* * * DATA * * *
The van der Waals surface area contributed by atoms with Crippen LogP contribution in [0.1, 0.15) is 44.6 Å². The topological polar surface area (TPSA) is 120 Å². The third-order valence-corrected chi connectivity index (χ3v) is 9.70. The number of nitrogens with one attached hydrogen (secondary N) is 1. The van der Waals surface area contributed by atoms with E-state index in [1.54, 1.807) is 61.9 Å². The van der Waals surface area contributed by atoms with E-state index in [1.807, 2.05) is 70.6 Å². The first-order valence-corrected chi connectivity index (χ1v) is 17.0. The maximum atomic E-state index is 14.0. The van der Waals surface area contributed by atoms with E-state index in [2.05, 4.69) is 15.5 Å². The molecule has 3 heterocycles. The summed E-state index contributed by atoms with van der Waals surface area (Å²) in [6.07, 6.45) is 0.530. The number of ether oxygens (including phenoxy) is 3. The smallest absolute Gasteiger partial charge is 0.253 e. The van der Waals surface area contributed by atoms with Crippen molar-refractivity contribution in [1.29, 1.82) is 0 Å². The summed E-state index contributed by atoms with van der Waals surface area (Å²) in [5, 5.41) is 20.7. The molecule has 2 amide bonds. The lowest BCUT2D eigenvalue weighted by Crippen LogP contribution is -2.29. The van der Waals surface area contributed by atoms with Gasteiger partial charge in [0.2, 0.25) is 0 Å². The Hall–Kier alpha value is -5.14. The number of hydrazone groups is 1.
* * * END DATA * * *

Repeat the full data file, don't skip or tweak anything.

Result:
The van der Waals surface area contributed by atoms with Crippen LogP contribution in [0.1, 0.15) is 44.6 Å². The topological polar surface area (TPSA) is 120 Å². The third-order valence-corrected chi connectivity index (χ3v) is 9.70. The number of nitrogens with one attached hydrogen (secondary N) is 1. The van der Waals surface area contributed by atoms with E-state index in [1.54, 1.807) is 61.9 Å². The van der Waals surface area contributed by atoms with E-state index in [1.807, 2.05) is 70.6 Å². The first-order valence-corrected chi connectivity index (χ1v) is 17.0. The maximum atomic E-state index is 14.0. The van der Waals surface area contributed by atoms with E-state index in [2.05, 4.69) is 15.5 Å². The molecule has 3 heterocycles. The summed E-state index contributed by atoms with van der Waals surface area (Å²) in [6.07, 6.45) is 0.530. The number of ether oxygens (including phenoxy) is 3. The smallest absolute Gasteiger partial charge is 0.253 e. The van der Waals surface area contributed by atoms with Crippen molar-refractivity contribution in [1.29, 1.82) is 0 Å². The summed E-state index contributed by atoms with van der Waals surface area (Å²) in [5, 5.41) is 20.7. The molecule has 2 amide bonds. The lowest BCUT2D eigenvalue weighted by Crippen LogP contribution is -2.29. The van der Waals surface area contributed by atoms with Gasteiger partial charge in [0.2, 0.25) is 0 Å². The Hall–Kier alpha value is -5.14. The number of hydrazone groups is 1.